History of the Courts Publications
Calmly to Poise the Scales of Justice:
A History of the Courts of the District of Columbia Circuit
by Jeffrey Brandon Morris
or send a check for $30 to:
The Historical Society of the D.C. Circuit
Barrett Prettyman U.S. Courthouse
333 Constitution Avenue, NW, Room 4714
Washington, D.C. 20001-2866
Discover the history of how the Court of Appeals became the chief tribunal for administrative law and where Presidents look when appointing Supreme Court justices, and why the District Court became principal venue for overseeing the federal government’s executive branch.
An Anecdotal History of the United States District Court for the District of Columbia
By Matthew F. McGuire
District Court Judge Mathew F. McGuire produced a labor of love in 1976, which he called an “anecdotal history” of the District Court. According to the preface, this is “not a dry recording of detailed minutiae” but rather a readable and exciting story of “the human drama of court trial.”
See pictures of the early chief judges and courthouses, and original documents written by by those who helped shape our legal system. Read stories that went down in infamy, like that of Mary Surrant and her part in conspiracy of John Wilkes Booths’ assassination of President Abraham Lincoln.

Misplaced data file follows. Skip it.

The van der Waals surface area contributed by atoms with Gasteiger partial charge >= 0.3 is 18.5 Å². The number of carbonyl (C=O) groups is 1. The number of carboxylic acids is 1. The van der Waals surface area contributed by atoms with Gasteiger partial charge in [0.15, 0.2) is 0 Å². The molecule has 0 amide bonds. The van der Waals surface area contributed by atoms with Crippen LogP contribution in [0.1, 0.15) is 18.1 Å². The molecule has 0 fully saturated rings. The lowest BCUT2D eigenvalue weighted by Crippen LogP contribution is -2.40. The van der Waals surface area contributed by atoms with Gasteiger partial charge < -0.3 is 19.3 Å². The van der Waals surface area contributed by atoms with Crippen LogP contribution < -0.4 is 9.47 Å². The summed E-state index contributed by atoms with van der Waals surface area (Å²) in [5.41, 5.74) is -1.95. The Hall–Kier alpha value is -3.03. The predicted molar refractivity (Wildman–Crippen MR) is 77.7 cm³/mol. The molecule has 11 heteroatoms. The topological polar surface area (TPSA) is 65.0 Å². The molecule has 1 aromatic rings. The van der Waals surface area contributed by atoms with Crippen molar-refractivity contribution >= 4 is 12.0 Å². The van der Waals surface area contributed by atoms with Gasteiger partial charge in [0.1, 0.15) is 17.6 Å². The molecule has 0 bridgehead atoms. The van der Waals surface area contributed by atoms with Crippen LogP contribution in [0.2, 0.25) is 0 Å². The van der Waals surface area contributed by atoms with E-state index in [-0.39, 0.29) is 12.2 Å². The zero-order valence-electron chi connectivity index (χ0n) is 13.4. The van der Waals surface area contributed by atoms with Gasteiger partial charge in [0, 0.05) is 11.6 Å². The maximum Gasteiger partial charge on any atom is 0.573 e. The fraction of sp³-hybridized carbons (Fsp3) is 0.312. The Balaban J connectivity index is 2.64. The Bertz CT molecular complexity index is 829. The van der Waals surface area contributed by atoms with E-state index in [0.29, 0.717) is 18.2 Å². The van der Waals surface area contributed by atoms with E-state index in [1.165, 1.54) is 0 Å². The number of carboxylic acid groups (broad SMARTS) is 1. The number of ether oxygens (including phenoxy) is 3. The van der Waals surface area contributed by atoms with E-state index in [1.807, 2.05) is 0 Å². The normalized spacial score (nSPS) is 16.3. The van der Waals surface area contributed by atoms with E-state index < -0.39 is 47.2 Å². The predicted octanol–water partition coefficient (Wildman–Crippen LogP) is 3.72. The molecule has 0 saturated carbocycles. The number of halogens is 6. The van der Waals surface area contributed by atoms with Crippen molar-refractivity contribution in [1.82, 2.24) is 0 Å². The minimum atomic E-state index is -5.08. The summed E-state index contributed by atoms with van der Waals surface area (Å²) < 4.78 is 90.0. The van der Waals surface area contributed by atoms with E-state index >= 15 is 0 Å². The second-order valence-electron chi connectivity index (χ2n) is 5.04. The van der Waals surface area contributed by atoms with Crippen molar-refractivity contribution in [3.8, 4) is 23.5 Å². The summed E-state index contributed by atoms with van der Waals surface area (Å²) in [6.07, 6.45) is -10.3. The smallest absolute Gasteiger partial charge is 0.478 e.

History of The United States Court of Appeals for The District of Columbia Circuit in The Country’s Bicentennial Year
By E. Barrett Prettyman, Jr.
Another history sheds a light on the Court of Appeals. It was written and published in 1976 with the assistance of the Young Lawyers Section of the Bar Association of the District of Columbia.
Read how in 1893 the first case ever before the Court of Appeals, Bush v. District of Columbia, began a tradition of the court that the first decision was not unanimous, or how in 1923, Justice Van Orsdel wrote the standard assessing the admissibility of polygraph testimony and expert scientific evidence in Frye v. United States.
Now On Exhibit:
The History of the Courts of the D.C. Circuit
Created amidst the controversy over President John Adams’s appointment of the so-called “Midnight Judges,” the Courts of the District of Columbia Circuit have been transformed and transformative over the two centuries of their existence.
View the entire exhibit to learn how the D.C. Circuit Courts were formed and the challenges overcome in their creation.
The Contribution of the D.C. Circuit
to Administrative Law
40 Ad. L. Rev. 507
The 1987 program that examined the special role and contribution the D.C. Circuit has made to the development of administrative law with keynote by Judge Patricia Wald and contributors Professor Jeremy Rabkin, Lloyd Cutler and Paul Verkuil.